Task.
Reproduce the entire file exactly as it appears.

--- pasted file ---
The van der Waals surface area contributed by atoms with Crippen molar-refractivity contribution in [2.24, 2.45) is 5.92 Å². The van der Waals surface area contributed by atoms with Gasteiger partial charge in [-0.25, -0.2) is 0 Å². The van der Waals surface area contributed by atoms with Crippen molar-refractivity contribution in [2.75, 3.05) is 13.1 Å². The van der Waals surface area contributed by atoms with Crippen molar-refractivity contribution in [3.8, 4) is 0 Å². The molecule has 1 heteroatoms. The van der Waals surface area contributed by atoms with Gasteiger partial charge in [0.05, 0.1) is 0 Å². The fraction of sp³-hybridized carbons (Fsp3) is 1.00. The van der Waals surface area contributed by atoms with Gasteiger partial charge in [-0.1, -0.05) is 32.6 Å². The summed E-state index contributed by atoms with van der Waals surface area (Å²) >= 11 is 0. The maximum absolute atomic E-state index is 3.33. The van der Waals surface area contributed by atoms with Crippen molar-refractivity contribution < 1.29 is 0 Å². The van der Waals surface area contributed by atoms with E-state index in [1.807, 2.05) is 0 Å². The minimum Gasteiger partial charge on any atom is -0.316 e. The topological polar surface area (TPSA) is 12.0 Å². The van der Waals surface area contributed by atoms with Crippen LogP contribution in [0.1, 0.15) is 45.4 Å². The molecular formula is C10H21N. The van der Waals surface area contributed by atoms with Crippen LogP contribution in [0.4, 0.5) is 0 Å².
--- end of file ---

The van der Waals surface area contributed by atoms with Crippen molar-refractivity contribution in [2.24, 2.45) is 5.92 Å². The van der Waals surface area contributed by atoms with Gasteiger partial charge in [-0.25, -0.2) is 0 Å². The van der Waals surface area contributed by atoms with Crippen molar-refractivity contribution in [2.75, 3.05) is 13.1 Å². The van der Waals surface area contributed by atoms with Crippen molar-refractivity contribution in [3.8, 4) is 0 Å². The molecule has 1 heteroatoms. The van der Waals surface area contributed by atoms with Gasteiger partial charge in [0.05, 0.1) is 0 Å². The fraction of sp³-hybridized carbons (Fsp3) is 1.00. The van der Waals surface area contributed by atoms with Gasteiger partial charge in [-0.1, -0.05) is 32.6 Å². The summed E-state index contributed by atoms with van der Waals surface area (Å²) >= 11 is 0. The maximum absolute atomic E-state index is 3.33. The van der Waals surface area contributed by atoms with Crippen molar-refractivity contribution < 1.29 is 0 Å². The van der Waals surface area contributed by atoms with E-state index in [1.807, 2.05) is 0 Å². The minimum Gasteiger partial charge on any atom is -0.316 e. The topological polar surface area (TPSA) is 12.0 Å². The van der Waals surface area contributed by atoms with Crippen LogP contribution in [0.1, 0.15) is 45.4 Å². The molecular formula is C10H21N. The van der Waals surface area contributed by atoms with Crippen LogP contribution in [0.4, 0.5) is 0 Å².